Not surprisingly, I grew into a sad, needy young woman. I am exceedingly fortunate in many ways. I happen to have a gift of intellect. I figured out how to please people at an early age. I found gratification in relationships with responsible adults outside our home; adults who approved of me and praised me for good grades, academic achievements, social achievements and even beauty. I am thankful for an aunt, the mother of my high school boyfriend, three female teachers and the mothers of some of my close girlfriends for filling up a young girl, me, with things motherly and good. How I knew to tap into what those great women had to offer I will never know. If I were a religious person I'd say God placed them in my path. I am eternally grateful.

I obtained a college degree, thanks in large part to the guidance of some of the above referenced teachers, and no thanks to my insecurities and lack of self discipline. I graduated in spite of dabbling with drugs, gravitating toward aimless athletes and sorority sisters, and making all round stupid choices during my college years.

I continued to flounder for a couple of years after college. In retrospect, I can identify several things that fell into place at around age 23 and 24 that helped me get a better grasp on life and a better understanding of how I could live it wisely and well. First, I entered into a relationship with a man who was educated and successful. Though he was unfaithful and assured me from the onset there'd be no marriage or children, I hung in there several years and savored his life and what it had to offer me. I began to connect with people who were educated, confident and successful. I learned to emulate them. Second, I landed a job with an airline that took me out of Arkansas, away from people, away from pain, away from the culture of a family unhealthy. Armed with an air of confidence and a broader world vision, I made a break and never looked back.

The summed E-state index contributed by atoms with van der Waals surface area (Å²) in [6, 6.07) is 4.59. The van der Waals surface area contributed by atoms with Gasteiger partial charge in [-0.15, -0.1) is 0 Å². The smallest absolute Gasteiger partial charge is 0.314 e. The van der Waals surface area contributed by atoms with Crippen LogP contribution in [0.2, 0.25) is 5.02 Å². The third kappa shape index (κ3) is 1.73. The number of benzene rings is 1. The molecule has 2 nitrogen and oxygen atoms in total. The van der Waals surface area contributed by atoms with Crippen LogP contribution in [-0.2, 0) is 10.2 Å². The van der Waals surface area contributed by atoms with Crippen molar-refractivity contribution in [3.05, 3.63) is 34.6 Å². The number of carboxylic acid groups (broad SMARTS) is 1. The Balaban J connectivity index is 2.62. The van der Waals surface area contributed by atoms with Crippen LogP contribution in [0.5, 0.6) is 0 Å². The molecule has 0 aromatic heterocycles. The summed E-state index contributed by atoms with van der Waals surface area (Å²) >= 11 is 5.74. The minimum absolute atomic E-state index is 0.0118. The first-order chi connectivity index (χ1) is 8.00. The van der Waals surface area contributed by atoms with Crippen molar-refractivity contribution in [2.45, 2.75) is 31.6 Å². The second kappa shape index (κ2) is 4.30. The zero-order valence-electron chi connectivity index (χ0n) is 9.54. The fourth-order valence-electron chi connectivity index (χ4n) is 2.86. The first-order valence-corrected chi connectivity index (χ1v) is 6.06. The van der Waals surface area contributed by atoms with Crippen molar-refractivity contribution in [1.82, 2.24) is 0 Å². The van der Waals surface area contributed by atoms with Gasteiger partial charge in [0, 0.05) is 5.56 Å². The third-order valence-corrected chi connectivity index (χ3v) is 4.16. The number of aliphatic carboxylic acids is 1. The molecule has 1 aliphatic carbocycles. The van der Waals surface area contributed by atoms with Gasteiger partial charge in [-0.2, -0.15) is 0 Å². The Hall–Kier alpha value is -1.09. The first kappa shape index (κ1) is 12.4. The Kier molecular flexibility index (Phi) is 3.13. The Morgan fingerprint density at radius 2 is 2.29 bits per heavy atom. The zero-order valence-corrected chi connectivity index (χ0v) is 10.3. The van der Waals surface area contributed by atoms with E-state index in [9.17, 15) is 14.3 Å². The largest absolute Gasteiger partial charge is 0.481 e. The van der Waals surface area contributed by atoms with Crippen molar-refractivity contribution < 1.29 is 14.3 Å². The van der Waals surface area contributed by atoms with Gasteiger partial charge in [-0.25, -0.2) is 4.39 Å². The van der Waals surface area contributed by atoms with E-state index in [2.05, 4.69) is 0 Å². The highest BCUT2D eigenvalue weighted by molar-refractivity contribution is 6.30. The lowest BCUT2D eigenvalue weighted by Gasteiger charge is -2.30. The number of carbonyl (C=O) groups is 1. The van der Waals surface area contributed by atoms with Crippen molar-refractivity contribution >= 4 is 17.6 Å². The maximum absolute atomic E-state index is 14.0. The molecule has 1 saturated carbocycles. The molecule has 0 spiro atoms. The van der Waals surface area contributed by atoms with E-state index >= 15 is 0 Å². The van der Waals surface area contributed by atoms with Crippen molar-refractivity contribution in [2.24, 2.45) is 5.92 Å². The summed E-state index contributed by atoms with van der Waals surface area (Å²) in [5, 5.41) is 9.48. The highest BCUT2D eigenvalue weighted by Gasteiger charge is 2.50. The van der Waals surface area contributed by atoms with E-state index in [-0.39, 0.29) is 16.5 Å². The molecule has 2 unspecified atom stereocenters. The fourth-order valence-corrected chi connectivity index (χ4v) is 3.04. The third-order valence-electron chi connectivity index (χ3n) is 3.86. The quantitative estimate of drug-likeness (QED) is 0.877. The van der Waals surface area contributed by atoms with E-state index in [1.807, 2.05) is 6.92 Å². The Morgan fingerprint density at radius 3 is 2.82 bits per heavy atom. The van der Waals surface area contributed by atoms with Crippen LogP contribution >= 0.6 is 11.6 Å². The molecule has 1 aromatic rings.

I have had a wealth of good adult life experiences. I have had fantastic work opportunities, maintained friendships with people who are genuine and filled with love, established my own nuclear family complete with two incredible sons and a husband of almost two decades, partaken of the smorgasbord that is life. As I often say jokingly, "The world owes me nothing."

I have also had the opportunity to know young women, some in very bad situations, who feel helpless, powerless, doomed to lives over which they feel they have no control. Here is what I say. Though not an easy thing to believe with your heart, we each have the power to stop being a leaf blown willy-nilly by the winds of life. No matter how sad the early years, no matter how one might have been demeaned as a child, each of us has the power to make a good and satisfying life for ourselves. It is not always easy. Original family dynamics we experienced as children are sometimes terribly hard to cast out. But, discarding can be accomplished. The first step is to surround yourself with people who are caring and responsible. Generally speaking, most people wish to help others in this world. Let people help. Gravitate toward the older, the wiser, the successful, the well adjusted. Practice behaving as you see them behave. Practice an attitude, a world view as they demonstrate until it becomes your own. Talk to yourself about rejecting all that has caused pain and embracing what you know you deserve, especially if in a position of influence over children.  Be your own best observer and your own life coach.

Though the seeking of revenge is not a healthy endeavor, I cannot help loving the old saying, "The best revenge is living well."  Live well in the game of life and you win.